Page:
M&S Selling Named Brands – One Has to Ask Why.

Marks & Spencer said that they were responding to customer feedback as they announced recently that for the first time since the 1950’s it would be selling branded (non M&S) goods in their stores. But is this really a move in response to customer opinion or is it actually a response to the recession; giving customers what they want – regardless of the fact that their USP has always been that they never sold anything other than their own quality-assured goods – for the sake of driving sales?

M&S are introducing 400 big brands including Marmite, Kit Kat, PG Tips and Jameson Irish whiskey.  According to John Dixon, M&S’ executive director of food, he and his team are team “are focused on delivering the best that M&S Food can offer — innovative products that provide unbeatable quality and great value. But there are some products that we could simply never compete with.”

Following a trial conducted last year, in which the branded goods were supplied in store, Marks decided to roll the idea out into their stores after it proved to be a hit. According to Stuart Rose, “The idea is if you want a favourite brand you can buy it, I’m a Tabasco sauce fan myself, so I’d like to buy the brand in our stores. That’s what the customers said they wanted and if the customers want they get it. We used to sell branded products in the 1930s and then again in the 1950s when we went own brand. It just shows how the trade has evolved and come full circle.”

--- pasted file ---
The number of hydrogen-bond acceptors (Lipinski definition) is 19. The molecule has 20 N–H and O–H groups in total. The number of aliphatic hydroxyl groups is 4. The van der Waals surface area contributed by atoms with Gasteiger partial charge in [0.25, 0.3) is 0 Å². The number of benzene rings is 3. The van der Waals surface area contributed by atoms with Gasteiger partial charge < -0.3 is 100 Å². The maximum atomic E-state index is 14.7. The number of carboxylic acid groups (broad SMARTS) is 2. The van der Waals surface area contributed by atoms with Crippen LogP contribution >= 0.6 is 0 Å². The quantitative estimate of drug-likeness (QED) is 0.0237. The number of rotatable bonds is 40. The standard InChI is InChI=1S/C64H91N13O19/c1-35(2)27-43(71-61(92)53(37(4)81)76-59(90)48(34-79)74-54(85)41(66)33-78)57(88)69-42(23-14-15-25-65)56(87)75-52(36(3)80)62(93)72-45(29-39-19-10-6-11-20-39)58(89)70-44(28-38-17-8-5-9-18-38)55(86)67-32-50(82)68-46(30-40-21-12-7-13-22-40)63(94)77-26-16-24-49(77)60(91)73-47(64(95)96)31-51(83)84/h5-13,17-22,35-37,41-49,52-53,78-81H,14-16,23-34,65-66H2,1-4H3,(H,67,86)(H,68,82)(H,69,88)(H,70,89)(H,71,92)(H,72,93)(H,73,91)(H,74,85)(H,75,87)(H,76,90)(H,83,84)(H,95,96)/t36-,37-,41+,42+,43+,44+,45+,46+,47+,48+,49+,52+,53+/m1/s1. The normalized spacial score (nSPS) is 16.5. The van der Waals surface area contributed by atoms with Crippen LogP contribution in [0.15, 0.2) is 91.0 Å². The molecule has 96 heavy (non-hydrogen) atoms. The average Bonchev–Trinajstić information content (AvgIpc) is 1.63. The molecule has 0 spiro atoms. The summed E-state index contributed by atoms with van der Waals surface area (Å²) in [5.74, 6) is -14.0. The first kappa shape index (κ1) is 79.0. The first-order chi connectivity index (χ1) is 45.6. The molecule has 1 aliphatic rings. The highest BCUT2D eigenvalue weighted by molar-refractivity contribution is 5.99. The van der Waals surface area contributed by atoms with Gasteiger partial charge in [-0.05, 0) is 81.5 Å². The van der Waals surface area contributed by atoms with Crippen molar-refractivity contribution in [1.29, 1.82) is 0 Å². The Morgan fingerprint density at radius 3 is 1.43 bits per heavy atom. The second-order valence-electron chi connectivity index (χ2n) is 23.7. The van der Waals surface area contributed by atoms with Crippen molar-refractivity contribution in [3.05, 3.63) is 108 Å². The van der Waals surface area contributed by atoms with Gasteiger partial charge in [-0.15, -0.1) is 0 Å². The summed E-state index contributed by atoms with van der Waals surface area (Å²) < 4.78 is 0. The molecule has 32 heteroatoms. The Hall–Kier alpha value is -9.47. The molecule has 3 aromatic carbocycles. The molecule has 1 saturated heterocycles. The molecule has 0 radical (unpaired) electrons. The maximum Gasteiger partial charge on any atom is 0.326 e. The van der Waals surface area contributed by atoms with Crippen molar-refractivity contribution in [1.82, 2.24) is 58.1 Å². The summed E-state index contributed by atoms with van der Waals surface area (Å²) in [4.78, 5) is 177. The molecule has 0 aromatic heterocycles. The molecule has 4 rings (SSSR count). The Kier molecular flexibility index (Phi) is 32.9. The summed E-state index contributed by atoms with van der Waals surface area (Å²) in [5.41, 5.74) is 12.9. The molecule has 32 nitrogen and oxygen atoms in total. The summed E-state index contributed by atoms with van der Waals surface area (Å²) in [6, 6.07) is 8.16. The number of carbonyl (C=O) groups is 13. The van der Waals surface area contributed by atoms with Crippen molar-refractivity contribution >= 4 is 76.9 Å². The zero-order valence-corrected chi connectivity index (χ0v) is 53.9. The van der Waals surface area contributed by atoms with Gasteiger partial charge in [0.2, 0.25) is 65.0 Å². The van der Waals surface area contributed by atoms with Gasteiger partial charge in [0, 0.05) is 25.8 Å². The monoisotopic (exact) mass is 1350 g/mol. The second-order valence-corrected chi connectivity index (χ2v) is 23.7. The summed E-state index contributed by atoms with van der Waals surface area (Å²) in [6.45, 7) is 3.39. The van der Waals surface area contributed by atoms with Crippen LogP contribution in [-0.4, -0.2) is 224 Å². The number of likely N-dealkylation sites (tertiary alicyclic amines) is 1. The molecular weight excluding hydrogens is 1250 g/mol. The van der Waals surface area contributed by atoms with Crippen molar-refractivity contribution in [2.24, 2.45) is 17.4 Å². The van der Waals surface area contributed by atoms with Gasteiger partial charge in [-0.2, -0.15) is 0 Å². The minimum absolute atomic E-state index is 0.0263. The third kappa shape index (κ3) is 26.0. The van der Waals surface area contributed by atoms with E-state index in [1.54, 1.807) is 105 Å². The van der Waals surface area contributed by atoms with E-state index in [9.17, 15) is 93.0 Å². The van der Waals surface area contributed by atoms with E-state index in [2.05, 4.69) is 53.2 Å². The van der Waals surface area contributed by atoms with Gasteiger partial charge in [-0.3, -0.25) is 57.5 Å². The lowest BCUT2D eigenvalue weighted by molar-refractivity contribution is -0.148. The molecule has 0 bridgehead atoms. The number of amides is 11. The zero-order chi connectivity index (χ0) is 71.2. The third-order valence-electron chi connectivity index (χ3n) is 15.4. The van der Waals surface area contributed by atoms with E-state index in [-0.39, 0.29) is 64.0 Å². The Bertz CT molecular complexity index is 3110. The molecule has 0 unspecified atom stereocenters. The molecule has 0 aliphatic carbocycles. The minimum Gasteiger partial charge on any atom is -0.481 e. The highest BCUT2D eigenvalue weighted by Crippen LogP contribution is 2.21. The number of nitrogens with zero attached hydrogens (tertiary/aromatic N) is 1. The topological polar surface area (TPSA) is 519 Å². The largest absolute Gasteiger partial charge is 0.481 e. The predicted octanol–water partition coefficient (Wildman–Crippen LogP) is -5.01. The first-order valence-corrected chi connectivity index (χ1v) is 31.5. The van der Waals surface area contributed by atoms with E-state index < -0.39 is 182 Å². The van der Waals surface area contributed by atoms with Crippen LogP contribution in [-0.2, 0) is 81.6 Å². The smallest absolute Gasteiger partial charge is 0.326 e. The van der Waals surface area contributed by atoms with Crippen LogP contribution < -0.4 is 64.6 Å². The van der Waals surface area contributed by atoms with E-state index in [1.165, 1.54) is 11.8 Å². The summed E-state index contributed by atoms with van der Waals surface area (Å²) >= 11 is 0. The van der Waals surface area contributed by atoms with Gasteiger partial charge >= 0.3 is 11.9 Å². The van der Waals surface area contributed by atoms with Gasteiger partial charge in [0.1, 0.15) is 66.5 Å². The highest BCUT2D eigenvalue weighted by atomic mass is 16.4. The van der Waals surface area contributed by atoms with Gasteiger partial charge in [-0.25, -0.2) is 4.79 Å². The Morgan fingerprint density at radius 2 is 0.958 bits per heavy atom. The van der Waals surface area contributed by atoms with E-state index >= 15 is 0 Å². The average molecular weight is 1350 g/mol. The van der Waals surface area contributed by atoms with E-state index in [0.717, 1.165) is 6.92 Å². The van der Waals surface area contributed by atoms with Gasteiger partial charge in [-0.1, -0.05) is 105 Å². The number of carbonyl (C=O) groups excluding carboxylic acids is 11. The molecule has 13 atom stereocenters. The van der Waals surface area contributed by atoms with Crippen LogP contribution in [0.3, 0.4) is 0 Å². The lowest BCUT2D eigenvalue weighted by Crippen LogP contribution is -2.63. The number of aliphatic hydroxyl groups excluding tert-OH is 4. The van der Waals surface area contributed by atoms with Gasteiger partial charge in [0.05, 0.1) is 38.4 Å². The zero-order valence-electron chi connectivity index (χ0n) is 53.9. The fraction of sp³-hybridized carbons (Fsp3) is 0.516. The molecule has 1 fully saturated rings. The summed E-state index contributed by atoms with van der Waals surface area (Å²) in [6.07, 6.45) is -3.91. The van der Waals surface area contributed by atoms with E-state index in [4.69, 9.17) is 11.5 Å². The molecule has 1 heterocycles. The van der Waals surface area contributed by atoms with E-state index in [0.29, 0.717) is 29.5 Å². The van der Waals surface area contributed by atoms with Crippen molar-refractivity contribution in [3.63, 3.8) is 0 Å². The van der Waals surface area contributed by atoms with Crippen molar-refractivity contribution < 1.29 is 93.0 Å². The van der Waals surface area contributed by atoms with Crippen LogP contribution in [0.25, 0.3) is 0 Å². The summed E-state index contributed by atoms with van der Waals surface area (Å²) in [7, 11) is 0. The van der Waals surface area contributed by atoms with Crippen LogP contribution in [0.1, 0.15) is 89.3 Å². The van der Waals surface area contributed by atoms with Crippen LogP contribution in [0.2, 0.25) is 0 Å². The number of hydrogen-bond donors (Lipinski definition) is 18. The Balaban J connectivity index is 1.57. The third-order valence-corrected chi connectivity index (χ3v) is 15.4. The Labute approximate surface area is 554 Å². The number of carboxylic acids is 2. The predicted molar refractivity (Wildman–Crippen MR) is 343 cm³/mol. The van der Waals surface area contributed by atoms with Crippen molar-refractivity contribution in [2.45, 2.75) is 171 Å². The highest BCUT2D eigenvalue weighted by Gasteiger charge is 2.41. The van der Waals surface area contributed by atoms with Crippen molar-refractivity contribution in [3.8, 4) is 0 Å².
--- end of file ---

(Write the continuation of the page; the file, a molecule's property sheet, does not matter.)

M&S say that this is about responding to customer feedback rather than bowing to the recession. But are they at risk of diluting the M&S brand here?

As mentioned above, M&S last sold branded goods in the 1950s; the fact that after that they never sold anything other than own brand was one of their USPs. And the one thing they can’t do in this situation is place their own guarantee on those other brands’ products. So in bringing in alternatives, does this move de-value the M&S promise that their own goods are of the highest quality? Surely by selling PG Tips they’re suggesting that their tea bags aren’t quite as good?

Marks is one of the strongest and most identifiable brands on the UK high street. It’s steeped in tradition, and it’s unlikely that this move will ruin that for them. But one has to wonder why they are making this move, and after all this time, why now?

Gemma Carey, Bluewood Training Ltd

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